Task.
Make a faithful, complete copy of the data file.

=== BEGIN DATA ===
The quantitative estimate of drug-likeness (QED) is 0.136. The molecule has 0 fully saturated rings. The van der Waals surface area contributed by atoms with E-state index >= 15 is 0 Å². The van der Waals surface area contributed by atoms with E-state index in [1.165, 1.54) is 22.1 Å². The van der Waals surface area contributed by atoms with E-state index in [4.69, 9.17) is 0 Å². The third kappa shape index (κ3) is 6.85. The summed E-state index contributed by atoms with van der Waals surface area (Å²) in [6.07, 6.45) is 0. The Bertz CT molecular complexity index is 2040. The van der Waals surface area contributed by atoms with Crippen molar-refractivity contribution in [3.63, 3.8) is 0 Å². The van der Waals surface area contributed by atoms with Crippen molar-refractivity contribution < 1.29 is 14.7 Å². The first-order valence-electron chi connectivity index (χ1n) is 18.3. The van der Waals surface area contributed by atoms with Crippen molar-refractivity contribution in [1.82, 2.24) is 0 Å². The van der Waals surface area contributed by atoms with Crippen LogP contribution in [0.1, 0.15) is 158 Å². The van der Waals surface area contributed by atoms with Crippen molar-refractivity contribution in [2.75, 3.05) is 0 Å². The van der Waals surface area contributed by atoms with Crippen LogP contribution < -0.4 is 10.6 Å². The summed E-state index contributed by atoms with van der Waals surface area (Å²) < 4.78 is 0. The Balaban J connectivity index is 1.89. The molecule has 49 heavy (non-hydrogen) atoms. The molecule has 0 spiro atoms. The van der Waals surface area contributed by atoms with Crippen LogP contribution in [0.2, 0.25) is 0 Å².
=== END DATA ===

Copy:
The quantitative estimate of drug-likeness (QED) is 0.136. The molecule has 0 fully saturated rings. The van der Waals surface area contributed by atoms with E-state index >= 15 is 0 Å². The van der Waals surface area contributed by atoms with E-state index in [1.165, 1.54) is 22.1 Å². The van der Waals surface area contributed by atoms with E-state index in [4.69, 9.17) is 0 Å². The third kappa shape index (κ3) is 6.85. The summed E-state index contributed by atoms with van der Waals surface area (Å²) in [6.07, 6.45) is 0. The Bertz CT molecular complexity index is 2040. The van der Waals surface area contributed by atoms with Crippen molar-refractivity contribution in [3.63, 3.8) is 0 Å². The van der Waals surface area contributed by atoms with Crippen molar-refractivity contribution < 1.29 is 14.7 Å². The first-order valence-electron chi connectivity index (χ1n) is 18.3. The van der Waals surface area contributed by atoms with Crippen molar-refractivity contribution in [1.82, 2.24) is 0 Å². The van der Waals surface area contributed by atoms with Crippen LogP contribution in [0.1, 0.15) is 158 Å². The van der Waals surface area contributed by atoms with Crippen molar-refractivity contribution in [2.75, 3.05) is 0 Å². The van der Waals surface area contributed by atoms with Crippen LogP contribution < -0.4 is 10.6 Å². The summed E-state index contributed by atoms with van der Waals surface area (Å²) < 4.78 is 0. The Balaban J connectivity index is 1.89. The molecule has 49 heavy (non-hydrogen) atoms. The molecule has 0 spiro atoms. The van der Waals surface area contributed by atoms with Crippen LogP contribution in [0.2, 0.25) is 0 Å².